Pleasant Home to get sustainable upgrade

Grant secured to install geothermal system

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By Stacey Sheridan

Staff Reporter

Thanks to a sizeable grant from the state of Illinois, the Park District of Oak Park (PDOP) has received necessary funding to install a geothermal heating and cooling system in the beautiful and Mills Park's historic Pleasant Home, 217 Home Ave. 

"We couldn't be happier," said Diane Stanke, the park district's marketing director.  

The installation of a geothermal system will provide more sustainable heating and cooling for the 123-year-old mansion.

"We strive to be leaders in sustainability not only in the state of Illinois, but across the country in the parks and recreation industry," said Stanke. "This is just another step forward."

The Illinois Department of Natural Resources announced the park district will receive $421,500 for the project, which is estimated to cost a total of $821,000. The funds were made available through the Illinois Public Museum Capital Grants Program.

The remaining cost will be covered by the park district's capital improvement budget.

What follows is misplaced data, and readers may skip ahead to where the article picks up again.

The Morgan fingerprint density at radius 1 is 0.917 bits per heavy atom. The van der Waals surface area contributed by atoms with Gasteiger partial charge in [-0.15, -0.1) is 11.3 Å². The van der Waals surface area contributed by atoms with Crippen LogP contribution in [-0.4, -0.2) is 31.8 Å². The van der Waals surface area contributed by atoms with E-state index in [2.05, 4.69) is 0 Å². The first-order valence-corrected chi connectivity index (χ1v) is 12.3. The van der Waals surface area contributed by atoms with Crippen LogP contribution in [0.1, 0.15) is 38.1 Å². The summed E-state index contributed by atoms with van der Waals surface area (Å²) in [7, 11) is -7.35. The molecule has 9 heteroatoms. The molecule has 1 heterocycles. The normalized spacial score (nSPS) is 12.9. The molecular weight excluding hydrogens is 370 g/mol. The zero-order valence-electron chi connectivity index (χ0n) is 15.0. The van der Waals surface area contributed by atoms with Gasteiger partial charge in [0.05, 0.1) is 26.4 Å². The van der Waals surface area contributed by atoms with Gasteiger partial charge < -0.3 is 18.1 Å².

A National Historic Landmark, Pleasant Home was designed by George H. Maher in 1897 as a family home. The park district acquired the mansion in 1939 and it became a popular venue for community events. For many decades it also housed the Historical Society of Oak Park and River Forest.

Pleasant Home was opened as a museum in 1990 with the creation of the Pleasant Home Foundation. While the park district owns the property, the foundation operates the museum.

Geothermal systems consist of a network of looped pipes that extend 500 feet below ground. The pipes are filled with a liquid, similar to anti-freeze, that helps to transfer the ground temperature to the geothermal heat pump, which, in the case of Pleasant Home, will be installed in the basement. 

"This grant will certainly allow both the Pleasant Home Foundation and the park district to do so much more at Pleasant Home," said Stanke.

Due to the building's advanced age, it has no air conditioning. As such, few events and programs are held in Pleasant Home during the summer. The installation of the geothermal system will keep the building cooler in times of hot weather, allowing for more summer events and programming.